By Lauren Wingenroth
24 October 2019
Just last year, the previously Rockville, Maryland-based American Dance Institute—now called the Lumberyard Center for Film and Performing Arts—moved to a 30,000-square foot-former lumberyard in Catskill, New York, spending 5 million dollars to renovate the building.
Now, the organization needs to raise 1 million dollars by the end of 2019, or risk having to shut down their pre-premiere technical rehearsal program.
What happened between last May, when the much-talked-about facility opened its doors, and today, when Lumberyard’s signature program faces potential closure?
The costs of opening the facility were just part of the problem, says Lumberyard’s executive and artistic director Adrienne Willis. It cost more to get the building operating than they expected, and some support they were counting on didn’t come through.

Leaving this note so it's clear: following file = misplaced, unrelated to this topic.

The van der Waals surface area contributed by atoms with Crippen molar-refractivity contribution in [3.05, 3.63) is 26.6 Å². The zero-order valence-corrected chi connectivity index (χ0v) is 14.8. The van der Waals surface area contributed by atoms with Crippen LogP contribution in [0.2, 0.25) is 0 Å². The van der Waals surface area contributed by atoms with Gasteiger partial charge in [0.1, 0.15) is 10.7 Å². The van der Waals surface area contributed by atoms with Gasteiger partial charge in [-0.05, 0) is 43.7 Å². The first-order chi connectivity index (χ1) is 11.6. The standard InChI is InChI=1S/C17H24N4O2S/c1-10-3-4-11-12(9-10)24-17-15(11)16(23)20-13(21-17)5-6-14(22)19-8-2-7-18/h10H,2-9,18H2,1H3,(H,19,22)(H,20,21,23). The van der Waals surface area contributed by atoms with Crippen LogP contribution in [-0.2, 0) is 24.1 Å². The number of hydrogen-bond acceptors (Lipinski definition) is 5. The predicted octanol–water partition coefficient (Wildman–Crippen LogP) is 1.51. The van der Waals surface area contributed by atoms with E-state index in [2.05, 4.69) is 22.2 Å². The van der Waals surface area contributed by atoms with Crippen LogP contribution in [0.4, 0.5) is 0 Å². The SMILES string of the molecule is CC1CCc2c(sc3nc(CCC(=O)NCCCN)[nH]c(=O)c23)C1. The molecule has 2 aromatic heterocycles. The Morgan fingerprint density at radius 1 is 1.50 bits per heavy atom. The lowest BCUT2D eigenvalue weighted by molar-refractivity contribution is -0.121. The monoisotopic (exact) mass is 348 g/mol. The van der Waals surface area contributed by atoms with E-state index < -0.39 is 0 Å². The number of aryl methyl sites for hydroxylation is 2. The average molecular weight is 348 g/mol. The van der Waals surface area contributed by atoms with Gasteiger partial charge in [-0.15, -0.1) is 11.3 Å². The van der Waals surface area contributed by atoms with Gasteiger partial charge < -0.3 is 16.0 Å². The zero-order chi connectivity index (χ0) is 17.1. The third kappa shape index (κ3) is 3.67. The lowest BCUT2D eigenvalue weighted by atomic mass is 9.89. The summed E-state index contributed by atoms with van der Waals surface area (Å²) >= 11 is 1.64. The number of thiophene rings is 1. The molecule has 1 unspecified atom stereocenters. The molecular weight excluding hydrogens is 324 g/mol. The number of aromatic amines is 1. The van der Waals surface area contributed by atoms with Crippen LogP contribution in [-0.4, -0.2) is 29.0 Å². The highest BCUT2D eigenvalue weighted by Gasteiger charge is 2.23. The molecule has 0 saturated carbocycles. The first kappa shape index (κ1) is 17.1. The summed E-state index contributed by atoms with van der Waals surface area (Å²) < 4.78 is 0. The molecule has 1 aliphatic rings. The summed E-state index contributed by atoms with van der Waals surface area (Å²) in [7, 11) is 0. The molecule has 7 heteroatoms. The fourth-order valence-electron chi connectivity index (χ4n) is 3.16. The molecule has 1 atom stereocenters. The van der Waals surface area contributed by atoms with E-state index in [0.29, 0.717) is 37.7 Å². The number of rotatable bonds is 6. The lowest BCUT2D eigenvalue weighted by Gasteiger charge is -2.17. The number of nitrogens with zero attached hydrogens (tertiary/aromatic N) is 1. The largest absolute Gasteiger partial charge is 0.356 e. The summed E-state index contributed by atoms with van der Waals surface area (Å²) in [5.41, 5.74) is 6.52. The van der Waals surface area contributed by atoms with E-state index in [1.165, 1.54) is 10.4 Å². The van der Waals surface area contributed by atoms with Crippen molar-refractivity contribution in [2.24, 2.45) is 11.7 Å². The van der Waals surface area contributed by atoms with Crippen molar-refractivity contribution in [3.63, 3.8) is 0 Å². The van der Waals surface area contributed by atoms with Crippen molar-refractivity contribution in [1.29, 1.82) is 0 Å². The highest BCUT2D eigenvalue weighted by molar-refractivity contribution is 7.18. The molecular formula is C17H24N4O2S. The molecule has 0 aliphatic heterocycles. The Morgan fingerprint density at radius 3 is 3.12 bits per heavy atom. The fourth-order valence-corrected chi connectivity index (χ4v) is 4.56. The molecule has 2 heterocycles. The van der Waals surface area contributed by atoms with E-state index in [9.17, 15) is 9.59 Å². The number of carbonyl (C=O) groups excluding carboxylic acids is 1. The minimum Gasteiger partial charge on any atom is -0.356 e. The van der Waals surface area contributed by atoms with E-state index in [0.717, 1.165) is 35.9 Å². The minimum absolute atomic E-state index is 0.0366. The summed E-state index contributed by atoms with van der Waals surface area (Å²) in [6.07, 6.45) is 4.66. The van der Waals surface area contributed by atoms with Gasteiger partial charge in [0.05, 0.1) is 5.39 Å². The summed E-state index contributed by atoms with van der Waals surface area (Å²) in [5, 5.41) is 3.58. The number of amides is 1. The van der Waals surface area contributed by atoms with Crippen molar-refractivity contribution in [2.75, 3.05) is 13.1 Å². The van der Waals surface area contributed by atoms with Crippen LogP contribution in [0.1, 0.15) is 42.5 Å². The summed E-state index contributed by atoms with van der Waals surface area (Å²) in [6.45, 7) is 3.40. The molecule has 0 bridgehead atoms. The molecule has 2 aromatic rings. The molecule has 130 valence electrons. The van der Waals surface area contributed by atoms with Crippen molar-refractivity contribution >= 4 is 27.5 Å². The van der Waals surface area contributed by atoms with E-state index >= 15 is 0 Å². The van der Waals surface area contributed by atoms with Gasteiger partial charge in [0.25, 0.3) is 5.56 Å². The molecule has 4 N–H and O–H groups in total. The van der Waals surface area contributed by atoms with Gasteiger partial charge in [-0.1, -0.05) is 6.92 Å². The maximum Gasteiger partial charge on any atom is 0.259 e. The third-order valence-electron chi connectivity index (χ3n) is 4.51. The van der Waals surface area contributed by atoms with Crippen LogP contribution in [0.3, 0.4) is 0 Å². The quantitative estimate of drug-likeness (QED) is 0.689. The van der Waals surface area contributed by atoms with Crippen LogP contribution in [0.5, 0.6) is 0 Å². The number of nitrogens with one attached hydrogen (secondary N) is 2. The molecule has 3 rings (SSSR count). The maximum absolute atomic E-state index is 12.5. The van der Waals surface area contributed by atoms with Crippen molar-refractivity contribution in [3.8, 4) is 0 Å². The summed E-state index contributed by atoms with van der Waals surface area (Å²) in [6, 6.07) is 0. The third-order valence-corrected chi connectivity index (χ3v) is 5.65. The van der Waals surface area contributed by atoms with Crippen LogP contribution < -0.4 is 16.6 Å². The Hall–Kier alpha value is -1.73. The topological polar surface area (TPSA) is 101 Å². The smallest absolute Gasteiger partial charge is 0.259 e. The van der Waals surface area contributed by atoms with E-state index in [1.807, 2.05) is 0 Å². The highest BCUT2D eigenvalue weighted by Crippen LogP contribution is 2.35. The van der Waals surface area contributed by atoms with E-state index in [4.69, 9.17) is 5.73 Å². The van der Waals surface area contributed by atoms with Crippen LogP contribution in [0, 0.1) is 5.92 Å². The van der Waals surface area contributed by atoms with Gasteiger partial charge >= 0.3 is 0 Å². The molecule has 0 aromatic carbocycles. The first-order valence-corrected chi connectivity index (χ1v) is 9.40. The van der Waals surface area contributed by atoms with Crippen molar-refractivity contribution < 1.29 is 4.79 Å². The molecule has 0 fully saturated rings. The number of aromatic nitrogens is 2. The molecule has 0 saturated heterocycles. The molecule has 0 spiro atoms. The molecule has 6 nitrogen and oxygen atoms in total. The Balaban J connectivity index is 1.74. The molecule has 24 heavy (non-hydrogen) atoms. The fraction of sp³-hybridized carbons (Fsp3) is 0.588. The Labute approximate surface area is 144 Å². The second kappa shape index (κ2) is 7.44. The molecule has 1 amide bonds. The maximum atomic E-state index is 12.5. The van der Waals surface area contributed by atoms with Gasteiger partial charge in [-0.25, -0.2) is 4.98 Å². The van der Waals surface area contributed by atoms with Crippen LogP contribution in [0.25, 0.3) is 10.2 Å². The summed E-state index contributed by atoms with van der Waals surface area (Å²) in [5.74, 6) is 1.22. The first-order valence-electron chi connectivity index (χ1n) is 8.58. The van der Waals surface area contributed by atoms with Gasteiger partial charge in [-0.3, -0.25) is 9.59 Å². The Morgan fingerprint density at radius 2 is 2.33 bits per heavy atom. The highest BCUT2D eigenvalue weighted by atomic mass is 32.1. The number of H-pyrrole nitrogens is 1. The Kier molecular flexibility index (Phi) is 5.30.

But Willis says the problem Lumberyard is facing is a more systemic one, that speaks to how the creation process has changed in recent years—but funding models haven’t kept up.
Since 2011, Lumberyard has been providing artists with space to hold extended technical rehearsals before a work’s premiere. (Part of the reason for their move was proximity to New York City, where most of these works end up premiering.) Lumberyard is the only facility of its kind in the United States, giving artists one or two weeks in the space with housing, a full crew and a public work-in-progress showing.
Learn more in Dance Magazine.